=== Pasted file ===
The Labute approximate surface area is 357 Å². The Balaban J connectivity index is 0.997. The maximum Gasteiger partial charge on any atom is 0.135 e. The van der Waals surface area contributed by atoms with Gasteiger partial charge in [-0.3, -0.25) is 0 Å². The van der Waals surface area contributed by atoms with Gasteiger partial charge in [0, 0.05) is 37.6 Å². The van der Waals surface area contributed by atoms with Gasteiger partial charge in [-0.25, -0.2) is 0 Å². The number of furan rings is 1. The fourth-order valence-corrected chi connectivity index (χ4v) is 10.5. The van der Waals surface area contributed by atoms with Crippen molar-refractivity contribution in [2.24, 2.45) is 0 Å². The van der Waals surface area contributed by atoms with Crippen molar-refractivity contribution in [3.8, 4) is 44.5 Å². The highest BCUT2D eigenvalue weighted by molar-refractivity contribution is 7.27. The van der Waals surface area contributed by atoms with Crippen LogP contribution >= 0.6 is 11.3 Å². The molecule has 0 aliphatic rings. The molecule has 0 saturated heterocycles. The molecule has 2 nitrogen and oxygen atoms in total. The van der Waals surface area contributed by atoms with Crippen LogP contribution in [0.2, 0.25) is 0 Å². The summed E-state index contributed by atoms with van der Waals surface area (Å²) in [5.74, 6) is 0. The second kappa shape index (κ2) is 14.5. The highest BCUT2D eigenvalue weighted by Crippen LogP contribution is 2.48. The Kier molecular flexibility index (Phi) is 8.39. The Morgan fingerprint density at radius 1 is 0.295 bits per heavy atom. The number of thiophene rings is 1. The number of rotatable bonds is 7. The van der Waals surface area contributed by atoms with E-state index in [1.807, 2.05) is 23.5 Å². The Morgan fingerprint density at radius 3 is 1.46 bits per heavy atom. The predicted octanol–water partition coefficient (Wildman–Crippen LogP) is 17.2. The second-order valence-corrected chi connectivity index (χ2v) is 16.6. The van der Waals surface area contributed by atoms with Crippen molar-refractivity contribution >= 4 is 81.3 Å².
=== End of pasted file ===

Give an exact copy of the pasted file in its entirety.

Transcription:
The Labute approximate surface area is 357 Å². The Balaban J connectivity index is 0.997. The maximum Gasteiger partial charge on any atom is 0.135 e. The van der Waals surface area contributed by atoms with Gasteiger partial charge in [-0.3, -0.25) is 0 Å². The van der Waals surface area contributed by atoms with Gasteiger partial charge in [0, 0.05) is 37.6 Å². The van der Waals surface area contributed by atoms with Gasteiger partial charge in [-0.25, -0.2) is 0 Å². The number of furan rings is 1. The fourth-order valence-corrected chi connectivity index (χ4v) is 10.5. The van der Waals surface area contributed by atoms with Crippen molar-refractivity contribution in [2.24, 2.45) is 0 Å². The van der Waals surface area contributed by atoms with Crippen molar-refractivity contribution in [3.8, 4) is 44.5 Å². The highest BCUT2D eigenvalue weighted by molar-refractivity contribution is 7.27. The van der Waals surface area contributed by atoms with Crippen LogP contribution >= 0.6 is 11.3 Å². The molecule has 0 aliphatic rings. The molecule has 0 saturated heterocycles. The molecule has 2 nitrogen and oxygen atoms in total. The van der Waals surface area contributed by atoms with Crippen LogP contribution in [0.2, 0.25) is 0 Å². The summed E-state index contributed by atoms with van der Waals surface area (Å²) in [5.74, 6) is 0. The second kappa shape index (κ2) is 14.5. The highest BCUT2D eigenvalue weighted by Crippen LogP contribution is 2.48. The Kier molecular flexibility index (Phi) is 8.39. The Morgan fingerprint density at radius 1 is 0.295 bits per heavy atom. The number of thiophene rings is 1. The number of rotatable bonds is 7. The van der Waals surface area contributed by atoms with E-state index in [1.807, 2.05) is 23.5 Å². The Morgan fingerprint density at radius 3 is 1.46 bits per heavy atom. The predicted octanol–water partition coefficient (Wildman–Crippen LogP) is 17.2. The second-order valence-corrected chi connectivity index (χ2v) is 16.6. The van der Waals surface area contributed by atoms with Crippen molar-refractivity contribution >= 4 is 81.3 Å².